An actuator-stop screw 225 is located in a threaded hole 323 in grip frame 220.
The gas source adaptor 235 as shown in FIG. 3C illustrates passages, cavities, and holes. The gas source adaptor 235 attaches to the bottom of grip frame 220 by means of screw 229 and screw 236. Screw 229 extends through hole 333 of grip frame 220 and attaches at hole 334. Screw 236 extends through hole 336 and attaches at hole 325 of grip frame 220. One end of the gas-source adapter 235 has a threaded cavity 342. A passage 335 extends from the threaded cavity 342 to the top of the gas-source adapter 235. A screw 231 threads into cavity 332 in gas-source adapter 235. A passage 337 runs from the top to the bottom of gas-source adapter 235. Two accessory-attaching holes 339 and 341 are located in the bottom of the gas-source adapter 235. Vent hole 340 runs from threaded cavity 342 to the outside of gas-source adapter 235. Variations in the form of the adapter can be made to accommodate different connection fittings. Different manufacturers' gas sources and related fittings dictate an associated complementary gas source adapter.
FIG. 3C illustrates passages, cavities, and holes. Grip frame 220 has a cavity 347 which contains a seal 234 that retains a filter 233. A seal 232 is located on the opposite side of a filter 233. A passage 330 leads from the cavity 347 to passage 327 to cavity 328. Cavity 328 contains a regulator input housing assembly FIG. 7B. Cavity 329 attaches to a cavity 328. The cavity 329 contains a regulator heart assembly FIG. 7C and a regulator output assembly FIG. 7D. A passage 324 leads to a cavity 326 that contains a transfer valve assembly FIG. 6A. A passage 320 leads from the cavity 326 to the top of the grip frame 220. At the top of the grip frame 220 is a cavity 319, which retains a seal 219. The cavity 317 retains the bottom portion of an exhaust-valve assembly FIG. 5A.
A screw 224 extends through hole 314 in grip frame 220 and into threaded hole 334 of main body 207. A screw 226 extends through hole 321 in grip frame 220 through hole 346 in the main body 207 and into hole 211 in rear cap 210.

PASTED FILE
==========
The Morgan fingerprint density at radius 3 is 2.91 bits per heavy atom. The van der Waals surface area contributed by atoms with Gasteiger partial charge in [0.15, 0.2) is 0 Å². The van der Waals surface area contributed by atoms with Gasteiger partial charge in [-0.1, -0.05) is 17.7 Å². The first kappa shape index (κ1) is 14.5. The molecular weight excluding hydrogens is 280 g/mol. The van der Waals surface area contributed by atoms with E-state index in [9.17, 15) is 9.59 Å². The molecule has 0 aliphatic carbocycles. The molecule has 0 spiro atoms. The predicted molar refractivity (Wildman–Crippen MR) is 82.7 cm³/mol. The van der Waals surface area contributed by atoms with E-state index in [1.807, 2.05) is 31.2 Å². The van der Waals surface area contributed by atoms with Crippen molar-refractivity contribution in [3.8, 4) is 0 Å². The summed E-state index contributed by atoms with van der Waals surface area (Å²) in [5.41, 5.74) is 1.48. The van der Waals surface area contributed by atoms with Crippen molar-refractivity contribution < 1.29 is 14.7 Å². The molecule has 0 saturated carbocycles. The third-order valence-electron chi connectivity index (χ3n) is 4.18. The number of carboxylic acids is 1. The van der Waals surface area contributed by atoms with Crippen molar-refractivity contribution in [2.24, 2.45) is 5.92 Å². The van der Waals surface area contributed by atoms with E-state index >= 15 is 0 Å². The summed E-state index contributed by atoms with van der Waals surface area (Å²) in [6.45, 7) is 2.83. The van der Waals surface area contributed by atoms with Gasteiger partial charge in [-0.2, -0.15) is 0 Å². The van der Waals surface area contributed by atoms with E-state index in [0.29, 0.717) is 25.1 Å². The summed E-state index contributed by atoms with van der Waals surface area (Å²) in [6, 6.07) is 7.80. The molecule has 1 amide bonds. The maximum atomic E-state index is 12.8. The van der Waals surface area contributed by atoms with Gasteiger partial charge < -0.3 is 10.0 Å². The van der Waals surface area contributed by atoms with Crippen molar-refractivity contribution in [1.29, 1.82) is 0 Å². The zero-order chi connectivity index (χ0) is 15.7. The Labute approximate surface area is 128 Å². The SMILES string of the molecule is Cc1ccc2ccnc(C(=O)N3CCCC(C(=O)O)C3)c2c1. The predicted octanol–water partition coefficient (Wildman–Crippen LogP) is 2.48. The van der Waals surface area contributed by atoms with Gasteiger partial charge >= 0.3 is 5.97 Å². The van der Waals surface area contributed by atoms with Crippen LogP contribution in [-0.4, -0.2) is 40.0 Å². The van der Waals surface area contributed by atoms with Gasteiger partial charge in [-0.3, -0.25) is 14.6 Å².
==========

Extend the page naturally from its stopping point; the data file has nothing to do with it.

FIG. 3A illustrates passages, cavities and holes within a main body 207. The cavity 307 is attached to cavity 313 which contains partition retaining plate 406. The cavity 307 attaches to a cavity 306 which partition-activation assembly FIG. 4A. The cavity 307 attaches to passage 305. Passage 305 intersects with a passage 311 and leads to cavity 310. The passage 311 leads to the bottom of the main body 207 and aligns with passage 320 in grip frame 220. The cavity 310 contains the top portion of an exhaust-valve assembly FIG. 5A. A passage 304 extends from the cavity 310 to a cavity 302 through a diffuser 237 contained in cavity 303. A screw 216 in a hole 309 retains the diffuser 237. The cavity 301 is threaded to allow a barrel 102 to attach coaxially. A first ball positioner 217 extends into the cavity 302 through a hole 345. A screw 218 retains Ball positioner 217. A second ball positioner 212 extends into the cavity 302 through a hole 344. A spring 213 is located below the ball positioner 212 and is retained by a screw 214.
Seal 209 is located in groove 208 of rear cap 210. The rear cap 210 extends into a cavity 307 of the main body 207.
The fore grip 221 attaches to main body 207 by means of washer 222 and screw 223 threaded into hole 308.
The loader plate 202 attaches to main body 207 by means of screw 200 which threads into hole 901 and screw 201 which threads into hole 902.
A high-pressure gas source 103 is attached to air system adapter 235. The high-pressure gas 726 flows through a passage 335 to a filter 233 in cavity 347 which limits debris from entering the system.
The high-pressure gas flows to the regulator input assembly FIG. 7B. The gas flows past piston 713 and through the input seal 716 to a chamber 727 which contains the regulator output piston 722. As pressure increases, the output piston 722 moves against the regulator main spring 723. The regulator-input piston 713, which is returned by a spring 712, tracks with the output piston 722 to the point where the input piston 713 enters the input seal 716. This action creates a regulated gas pressure chamber determined by the preset on the main spring 723 which is set by the adjuster screw 231 in the air system adapter 235.
Input piston 713, once in the seal 716, rests on a mechanical stop to restrict further movement. The output piston 722 is capable of continued movement on its own against the main spring 723. If there is an increase in pressure in the regulated gas pressure chamber, the output piston 722 will continue to compress the main spring 723 and move out of its seal 719 venting the over-pressure externally through a passage 337 in the air system adapter 235. When pressure drops sufficiently to allow the output piston 722 to re-enter its seal 719, the chamber will maintain regulated pressure.